The Paid Blogosphere
But when they get paid, or paid off , its another story.
Joe Trippi did a lot of work behind the scenes for a lot of candidates. A while back he discovered that the stock trading board, Raging Bull, was a great place for shareholders to congregate - and that they stuck with their stock even when it was going down. He wanted to bring this to the game of politics.
You will hear alot about , large numbers of small donors. In political campaigns, its the new badge of honor.
And Trippi was partly responsible. But I think he made a new move this season, as a campaign manager for the Edwards campaign. After all, paid political consultants will act to keep lobbyism in place; lobbyist money feeds the off-season. Trippi is a numbers guy. And a big baseball fan. And he has to pay the bills on that big farm he runs..
I think Trippi created the paid-off blogosphere. This is a beast that operates by conference call / oft to result in a group consensus to try to send people out into the net to do things like chain-recommend diaries at blogs, or modify the results of polls, or otherwise shill for a certain candidate for no other reason than to be either paid off, or to be around someone who is getting paid off. They are "rapid response" people who attempt to artificially inject into the discourse, a type of junk priority schedule that lowers the signal to noise ratio of a given blog.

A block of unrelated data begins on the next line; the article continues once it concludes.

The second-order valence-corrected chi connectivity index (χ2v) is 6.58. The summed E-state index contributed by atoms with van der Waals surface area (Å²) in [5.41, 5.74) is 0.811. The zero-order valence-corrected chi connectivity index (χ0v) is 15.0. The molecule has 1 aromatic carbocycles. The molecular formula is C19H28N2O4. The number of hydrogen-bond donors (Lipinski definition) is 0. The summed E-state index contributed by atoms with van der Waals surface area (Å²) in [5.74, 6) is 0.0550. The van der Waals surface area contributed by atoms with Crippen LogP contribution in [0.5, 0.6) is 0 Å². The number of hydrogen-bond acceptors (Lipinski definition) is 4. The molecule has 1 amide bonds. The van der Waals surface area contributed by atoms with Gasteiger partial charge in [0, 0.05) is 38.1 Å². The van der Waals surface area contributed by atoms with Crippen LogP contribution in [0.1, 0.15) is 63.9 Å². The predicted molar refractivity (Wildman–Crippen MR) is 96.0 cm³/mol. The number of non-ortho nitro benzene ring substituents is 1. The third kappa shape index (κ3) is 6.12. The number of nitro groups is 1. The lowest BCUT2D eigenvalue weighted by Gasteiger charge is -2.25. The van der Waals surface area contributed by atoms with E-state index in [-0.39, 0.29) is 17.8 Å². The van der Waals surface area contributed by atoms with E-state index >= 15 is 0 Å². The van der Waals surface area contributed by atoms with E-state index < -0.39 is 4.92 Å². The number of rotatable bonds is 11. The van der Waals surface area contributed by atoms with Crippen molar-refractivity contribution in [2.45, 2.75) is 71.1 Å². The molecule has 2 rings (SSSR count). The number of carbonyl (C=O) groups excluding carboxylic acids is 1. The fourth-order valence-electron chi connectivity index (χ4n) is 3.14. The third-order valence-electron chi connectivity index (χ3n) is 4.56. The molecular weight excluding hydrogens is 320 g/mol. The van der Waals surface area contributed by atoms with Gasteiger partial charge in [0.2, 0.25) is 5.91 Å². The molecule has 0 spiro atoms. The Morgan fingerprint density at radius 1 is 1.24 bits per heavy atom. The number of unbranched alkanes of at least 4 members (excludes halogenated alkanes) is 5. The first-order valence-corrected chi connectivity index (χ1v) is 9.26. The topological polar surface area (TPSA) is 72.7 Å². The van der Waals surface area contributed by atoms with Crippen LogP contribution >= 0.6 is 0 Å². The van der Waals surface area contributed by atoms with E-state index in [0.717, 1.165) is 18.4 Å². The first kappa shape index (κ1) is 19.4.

Blogs are supported by good readers, this is the big secret to growing a good blog. And especially in the coming wireless epoch, we really won't be writing to every reader, but rather, engaging in a dialogue that will result in a positive discourse for simply - a few of them. The top ranked guild in World of Warcraft, for instance, is 8 members. But that guild is looked up to and monitored by nearly every player in the game. So, too, with blogs. They are not mainstream media and never will be. But they are - to echo a former myDD author - a vibrant educational environment and a resource for everyone.
So, what happens when it becomes obvious that authors and administrators of a blog are on the take?